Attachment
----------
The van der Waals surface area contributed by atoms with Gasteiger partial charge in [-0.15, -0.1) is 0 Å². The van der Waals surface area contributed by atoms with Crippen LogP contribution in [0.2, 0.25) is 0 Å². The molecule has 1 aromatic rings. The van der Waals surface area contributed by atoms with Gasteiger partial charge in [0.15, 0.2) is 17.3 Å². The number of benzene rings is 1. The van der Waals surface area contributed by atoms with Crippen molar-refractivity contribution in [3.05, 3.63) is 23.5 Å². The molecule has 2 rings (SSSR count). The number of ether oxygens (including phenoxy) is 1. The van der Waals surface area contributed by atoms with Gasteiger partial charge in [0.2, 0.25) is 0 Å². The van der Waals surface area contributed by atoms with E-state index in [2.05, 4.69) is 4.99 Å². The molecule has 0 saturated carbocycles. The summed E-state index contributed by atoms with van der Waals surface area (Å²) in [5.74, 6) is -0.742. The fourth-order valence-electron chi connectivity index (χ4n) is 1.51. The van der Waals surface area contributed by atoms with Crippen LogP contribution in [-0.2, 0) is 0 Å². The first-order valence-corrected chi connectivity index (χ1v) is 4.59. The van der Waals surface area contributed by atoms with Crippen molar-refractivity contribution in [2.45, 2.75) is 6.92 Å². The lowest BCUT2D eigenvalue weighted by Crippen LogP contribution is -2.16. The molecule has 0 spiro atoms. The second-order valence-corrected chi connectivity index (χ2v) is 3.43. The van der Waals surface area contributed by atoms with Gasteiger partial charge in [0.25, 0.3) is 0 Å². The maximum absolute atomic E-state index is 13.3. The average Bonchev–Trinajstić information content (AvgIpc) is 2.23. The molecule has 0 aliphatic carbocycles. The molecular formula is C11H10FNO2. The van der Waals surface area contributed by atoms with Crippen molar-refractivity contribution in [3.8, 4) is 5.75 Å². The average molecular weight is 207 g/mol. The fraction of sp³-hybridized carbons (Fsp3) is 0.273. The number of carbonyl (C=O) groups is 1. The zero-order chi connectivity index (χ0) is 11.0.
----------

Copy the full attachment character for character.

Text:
The van der Waals surface area contributed by atoms with Gasteiger partial charge in [-0.15, -0.1) is 0 Å². The van der Waals surface area contributed by atoms with Crippen LogP contribution in [0.2, 0.25) is 0 Å². The molecule has 1 aromatic rings. The van der Waals surface area contributed by atoms with Gasteiger partial charge in [0.15, 0.2) is 17.3 Å². The number of benzene rings is 1. The van der Waals surface area contributed by atoms with Crippen molar-refractivity contribution in [3.05, 3.63) is 23.5 Å². The molecule has 2 rings (SSSR count). The number of ether oxygens (including phenoxy) is 1. The van der Waals surface area contributed by atoms with Gasteiger partial charge in [0.2, 0.25) is 0 Å². The van der Waals surface area contributed by atoms with E-state index in [2.05, 4.69) is 4.99 Å². The molecule has 0 saturated carbocycles. The summed E-state index contributed by atoms with van der Waals surface area (Å²) in [5.74, 6) is -0.742. The fourth-order valence-electron chi connectivity index (χ4n) is 1.51. The van der Waals surface area contributed by atoms with Crippen LogP contribution in [-0.2, 0) is 0 Å². The first-order valence-corrected chi connectivity index (χ1v) is 4.59. The van der Waals surface area contributed by atoms with Crippen molar-refractivity contribution in [2.45, 2.75) is 6.92 Å². The lowest BCUT2D eigenvalue weighted by Crippen LogP contribution is -2.16. The molecule has 0 spiro atoms. The second-order valence-corrected chi connectivity index (χ2v) is 3.43. The van der Waals surface area contributed by atoms with Gasteiger partial charge in [0.25, 0.3) is 0 Å². The maximum absolute atomic E-state index is 13.3. The average Bonchev–Trinajstić information content (AvgIpc) is 2.23. The molecule has 0 aliphatic carbocycles. The molecular formula is C11H10FNO2. The van der Waals surface area contributed by atoms with Crippen molar-refractivity contribution in [3.8, 4) is 5.75 Å². The average molecular weight is 207 g/mol. The fraction of sp³-hybridized carbons (Fsp3) is 0.273. The number of carbonyl (C=O) groups is 1. The zero-order chi connectivity index (χ0) is 11.0.